Written by Colin Hay
Blackwood Music BMI
Courtesy of Columbia Records
See more »

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User Reviews

She's cool. He's hot. She's from the Valley. He's not. So when punk meets prom the fun begins.
7 January 2004 | by Old JoeSee all my reviews

I was not expecting too much from the 1983 teen comedy/drama ‘Valley Girl'. But to my surprise, I got a very intelligent movie that does many things that are not in your usual teen movie. Sure we have seen some big teen films, like American Graffiti, Ferris Bueller's Day Off , Mischief, Girls just wanna have fun and in recent times The ‘American Pie' Series, but Valley Girl is right up there as a very good teen film, with a cool soundtrack and a cast that really amazed me.

The strangest people fall in love and when these two opposites met, the fun just started when they tried to break down the barriers! This movie combines Hollywood punk with Valley conservative, ageing hippies with high school proms and generally shows that being a teenager CAN be outrageous fun!

The direction of ‘Valley Girl' is an area that I find to be very good indeed. It was directed in a way where you got the feeling no-one, on or off set had to be rushed, which I believe made the movie a very easy to follow. The other great aspect of the direction is that it was done extremely well by Martha Coolidge, a woman who knew exactly what she wanted to show onscreen and show it is what she did. If more directors, male and female could capture what Coolidge did with this film, more films would be much better.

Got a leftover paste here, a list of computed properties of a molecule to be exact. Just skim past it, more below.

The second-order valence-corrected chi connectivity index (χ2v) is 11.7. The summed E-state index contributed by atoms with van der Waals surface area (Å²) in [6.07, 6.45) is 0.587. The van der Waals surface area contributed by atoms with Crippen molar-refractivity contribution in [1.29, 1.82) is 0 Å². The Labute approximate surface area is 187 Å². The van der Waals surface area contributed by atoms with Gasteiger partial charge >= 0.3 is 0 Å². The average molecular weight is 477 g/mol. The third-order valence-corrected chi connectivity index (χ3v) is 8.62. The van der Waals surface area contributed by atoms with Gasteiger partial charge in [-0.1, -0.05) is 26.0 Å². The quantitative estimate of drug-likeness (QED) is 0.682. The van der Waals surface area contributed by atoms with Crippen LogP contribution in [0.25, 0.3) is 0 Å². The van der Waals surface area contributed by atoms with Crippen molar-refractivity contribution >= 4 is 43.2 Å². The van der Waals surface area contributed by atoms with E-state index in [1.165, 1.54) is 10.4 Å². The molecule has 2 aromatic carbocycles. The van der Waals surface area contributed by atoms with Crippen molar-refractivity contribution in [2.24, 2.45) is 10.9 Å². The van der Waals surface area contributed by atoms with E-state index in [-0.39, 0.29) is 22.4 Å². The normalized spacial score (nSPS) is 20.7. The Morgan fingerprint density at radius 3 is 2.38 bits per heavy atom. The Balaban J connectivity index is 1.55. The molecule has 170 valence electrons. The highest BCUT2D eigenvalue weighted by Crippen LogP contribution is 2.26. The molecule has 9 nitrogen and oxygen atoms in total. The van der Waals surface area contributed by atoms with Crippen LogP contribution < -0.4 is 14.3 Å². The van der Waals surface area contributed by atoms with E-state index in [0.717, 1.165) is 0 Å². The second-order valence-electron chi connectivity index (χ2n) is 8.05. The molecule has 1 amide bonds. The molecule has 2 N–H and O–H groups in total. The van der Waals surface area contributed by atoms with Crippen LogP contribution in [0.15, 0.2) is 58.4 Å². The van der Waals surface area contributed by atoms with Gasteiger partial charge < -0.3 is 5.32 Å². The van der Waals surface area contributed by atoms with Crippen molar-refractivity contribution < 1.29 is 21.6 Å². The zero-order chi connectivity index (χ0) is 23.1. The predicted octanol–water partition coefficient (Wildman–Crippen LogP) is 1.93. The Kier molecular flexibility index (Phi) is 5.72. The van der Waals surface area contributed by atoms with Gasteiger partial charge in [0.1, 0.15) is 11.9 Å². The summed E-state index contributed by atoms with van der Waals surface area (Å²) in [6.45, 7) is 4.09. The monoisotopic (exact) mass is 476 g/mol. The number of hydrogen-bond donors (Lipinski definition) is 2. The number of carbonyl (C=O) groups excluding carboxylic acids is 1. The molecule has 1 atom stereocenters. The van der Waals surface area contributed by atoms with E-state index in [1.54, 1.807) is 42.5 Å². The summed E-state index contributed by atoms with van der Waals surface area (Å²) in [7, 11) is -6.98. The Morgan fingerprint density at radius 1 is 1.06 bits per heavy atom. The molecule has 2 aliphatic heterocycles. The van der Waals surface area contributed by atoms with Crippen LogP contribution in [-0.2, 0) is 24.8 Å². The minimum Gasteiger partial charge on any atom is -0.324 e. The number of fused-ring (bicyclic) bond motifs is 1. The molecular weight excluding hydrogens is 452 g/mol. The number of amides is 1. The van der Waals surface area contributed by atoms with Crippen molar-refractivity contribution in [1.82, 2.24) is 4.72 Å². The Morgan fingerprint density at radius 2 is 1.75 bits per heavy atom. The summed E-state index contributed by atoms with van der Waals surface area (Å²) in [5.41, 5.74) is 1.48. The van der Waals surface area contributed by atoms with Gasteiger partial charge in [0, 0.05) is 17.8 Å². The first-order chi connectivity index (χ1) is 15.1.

The screenwriters for ‘Valley Girl' were Wayne Crawford and Andrew Lane, who did a great job in bringing out the teenage issues in the film, but did not make the mistake of basing the film totally around sex, which is what most teen films think they need to be. Instead we get a better insight into who these young people actually are. The other interesting aspect of Valley Girl is the way that the movie seems to allow itself to contain very intelligent and interesting dialogue, which for me is another highlight. I also enjoyed the characters created for the film. We get to see the hot shots of LA, the young impressionable chicks and the cool guys, who are not sleazy, but very very likeable. All in all, this story is going to stay with me for along time to come.

This leads me to the cast of the film, which was very good. Randy (A very young Nicholas Cage), by looking at him, seems just like another teenage smartass. However looks can be deceiving and Randy shows himself to be a really nice guy. The other part I like about Randy is the confident manner he has, with him stating at one stage of the movie, ‘I like the girl and she likes me, I am gunna have her'. Now that might sound like arrogance, but that is not the case, it just the cool, confident kind of guy Randy is. Nicholas Cage sure showed in this movie that he was a star of the future. Randy also has a very good friend in Fred (Cameron Dye), who stands by him many times.